Listeners will discover a colorful treasure chest of rich tonality flanked with smart, cerebral melodies that soar skyward toward the heavens in Modern Remains, the new album from Brookhaven & Scatter Swept, whose pairing represents one of the most thrilling collaborations we’ll hear this winter. We start off with the glistening sounds of “Sawtell,” a subtle but jarring introduction to the nine blistering tracks that comprise the record. As we press on, we’re treated to a litany of textures that are melded together in a stellar, swaggering package produced urbanely and with immense attention to detail. Brookhaven & Scatter Swept have made awesome music before, but this is perhaps their most vulnerable and personal look yet.
Modern Remains sports a very sharp mix, particularly in songs like “Already Moving Away,” the resonant “No Focus,” “Centerform,” “I Write for No One” and, of course, the haunting “Path in the Dark.” We feel every inch of sonic virtuosity that either band is capable of producing inside the four walls of a studio, and despite the limiting space afforded to them, they render one pristinely reverberating riff after another in this LP. The music is a brute force to be reckoned with, but the melodies are never inaccessible or aggressive in nature.
Thick basslines don’t stop “Centerform,” “Concolor” or “Be a Certain Number” from feeling agile and instrumentally poetic, and that’s really saying something when analyze all of the intricacies within their compositions. Brookhaven & Scatter Swept are particularly adept at taking simple harmonies and extending them into all-out anthems that, in a live setting, could last as long as this entire album does. The jam potential is enormous, but instead of feeling like we’re only catching a glimpse of that here, the surreal equalization of all the songs gives us the same chills that we would find in the front row of a live performance.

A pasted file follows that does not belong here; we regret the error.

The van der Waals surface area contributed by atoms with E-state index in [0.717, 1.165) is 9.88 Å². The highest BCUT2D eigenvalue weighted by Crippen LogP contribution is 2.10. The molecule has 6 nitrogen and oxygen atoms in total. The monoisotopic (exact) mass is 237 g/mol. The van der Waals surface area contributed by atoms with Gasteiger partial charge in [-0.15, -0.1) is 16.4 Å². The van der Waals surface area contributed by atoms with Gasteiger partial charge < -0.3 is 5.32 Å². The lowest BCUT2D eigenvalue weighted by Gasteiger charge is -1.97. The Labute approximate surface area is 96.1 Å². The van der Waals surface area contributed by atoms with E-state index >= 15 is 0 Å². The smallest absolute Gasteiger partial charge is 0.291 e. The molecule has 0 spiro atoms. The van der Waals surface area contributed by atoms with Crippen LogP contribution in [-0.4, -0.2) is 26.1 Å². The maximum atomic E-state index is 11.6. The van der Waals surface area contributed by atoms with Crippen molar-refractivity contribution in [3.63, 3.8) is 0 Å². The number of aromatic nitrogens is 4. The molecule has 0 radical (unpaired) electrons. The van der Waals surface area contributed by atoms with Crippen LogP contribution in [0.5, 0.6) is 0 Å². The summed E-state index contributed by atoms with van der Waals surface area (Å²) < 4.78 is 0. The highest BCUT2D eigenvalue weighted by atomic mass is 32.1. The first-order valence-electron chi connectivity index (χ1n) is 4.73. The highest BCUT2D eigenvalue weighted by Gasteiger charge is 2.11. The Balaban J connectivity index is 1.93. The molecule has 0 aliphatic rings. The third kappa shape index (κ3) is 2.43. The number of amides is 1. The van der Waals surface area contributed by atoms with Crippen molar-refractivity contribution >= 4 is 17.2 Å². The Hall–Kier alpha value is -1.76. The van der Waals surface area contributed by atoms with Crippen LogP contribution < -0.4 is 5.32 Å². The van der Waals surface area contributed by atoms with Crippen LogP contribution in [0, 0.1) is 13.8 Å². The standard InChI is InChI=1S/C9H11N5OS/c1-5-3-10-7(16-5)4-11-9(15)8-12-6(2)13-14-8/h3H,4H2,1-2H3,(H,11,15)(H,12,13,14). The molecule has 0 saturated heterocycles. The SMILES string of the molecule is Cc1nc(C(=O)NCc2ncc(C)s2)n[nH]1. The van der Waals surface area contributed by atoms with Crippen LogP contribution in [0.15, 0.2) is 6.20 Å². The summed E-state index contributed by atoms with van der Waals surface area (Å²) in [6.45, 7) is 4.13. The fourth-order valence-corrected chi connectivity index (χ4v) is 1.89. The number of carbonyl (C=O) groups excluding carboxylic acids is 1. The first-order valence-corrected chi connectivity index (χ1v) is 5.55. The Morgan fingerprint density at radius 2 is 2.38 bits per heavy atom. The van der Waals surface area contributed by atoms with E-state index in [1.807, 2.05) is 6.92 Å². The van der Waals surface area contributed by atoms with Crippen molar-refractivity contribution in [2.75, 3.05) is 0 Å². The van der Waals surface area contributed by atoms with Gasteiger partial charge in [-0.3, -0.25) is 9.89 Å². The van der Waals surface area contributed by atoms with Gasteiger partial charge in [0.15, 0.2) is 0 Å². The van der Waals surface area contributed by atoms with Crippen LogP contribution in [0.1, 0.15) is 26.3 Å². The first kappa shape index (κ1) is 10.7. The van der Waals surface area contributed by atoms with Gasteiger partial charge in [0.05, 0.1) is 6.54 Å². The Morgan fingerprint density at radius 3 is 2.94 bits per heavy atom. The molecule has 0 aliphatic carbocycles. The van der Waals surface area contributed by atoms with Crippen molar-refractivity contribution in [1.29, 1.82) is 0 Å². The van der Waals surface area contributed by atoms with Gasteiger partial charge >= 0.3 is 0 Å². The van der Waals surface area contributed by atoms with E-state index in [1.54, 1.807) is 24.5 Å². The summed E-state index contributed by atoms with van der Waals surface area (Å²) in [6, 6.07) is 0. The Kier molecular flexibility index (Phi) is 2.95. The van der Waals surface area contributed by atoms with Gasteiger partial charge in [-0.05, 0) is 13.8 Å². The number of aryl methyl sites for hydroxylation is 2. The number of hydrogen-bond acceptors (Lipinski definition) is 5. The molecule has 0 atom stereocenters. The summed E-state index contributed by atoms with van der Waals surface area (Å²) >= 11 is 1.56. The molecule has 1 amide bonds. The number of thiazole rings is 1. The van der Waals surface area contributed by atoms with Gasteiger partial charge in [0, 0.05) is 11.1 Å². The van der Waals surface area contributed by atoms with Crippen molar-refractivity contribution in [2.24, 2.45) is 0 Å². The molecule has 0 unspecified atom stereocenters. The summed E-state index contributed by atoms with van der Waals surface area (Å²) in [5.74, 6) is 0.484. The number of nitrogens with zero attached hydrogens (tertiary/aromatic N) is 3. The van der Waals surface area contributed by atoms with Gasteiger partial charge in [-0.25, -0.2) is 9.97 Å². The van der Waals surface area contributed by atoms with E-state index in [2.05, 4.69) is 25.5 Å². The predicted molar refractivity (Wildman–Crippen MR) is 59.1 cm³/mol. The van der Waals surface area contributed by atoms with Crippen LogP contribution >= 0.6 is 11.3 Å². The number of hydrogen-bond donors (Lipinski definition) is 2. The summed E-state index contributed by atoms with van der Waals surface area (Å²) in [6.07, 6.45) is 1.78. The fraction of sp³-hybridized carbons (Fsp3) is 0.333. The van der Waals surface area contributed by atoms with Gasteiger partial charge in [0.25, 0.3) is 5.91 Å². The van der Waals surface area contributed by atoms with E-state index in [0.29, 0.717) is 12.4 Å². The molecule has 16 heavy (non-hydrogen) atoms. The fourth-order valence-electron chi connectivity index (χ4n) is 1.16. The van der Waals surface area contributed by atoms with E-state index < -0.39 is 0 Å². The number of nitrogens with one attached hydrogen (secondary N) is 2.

“Until I Learn Your Name Again” features one of the slicker structures to behold in Modern Remains, and alongside “Sawtell” and “Centerform,” encapsulates the smooth harmonies-meets-heavy finish concept behind the way the record was produced. The music on its own is so evocative that pedestrian verses and hooky choruses seem irrelevant to their grandeur, and they employ neither when imparting to us the deep emotionality in their tones. Sublimely decadent but efficiently engineered, Modern Remains is an album that keeps us on our toes without forcing a lot of experimental ideals down our throats.
I would describe this collaborative offering from Brookhaven & Scatter Swept as postmodern but not quite as indulgent as shoegaze; simply put, this is alternative rock for a more erudite and discriminating generation of music enthusiasts. These two bands don’t try to recycle the narratives nor the rhythms of their peers and predecessors on this record; intead, they boldly dive into the future on the whim of a shimmering set of strings that sound heaven-sent in this age of synthesized grooves and inorganic melodicism. The bottom line? Modern Remains is an album that no dedicated music buff should ignore.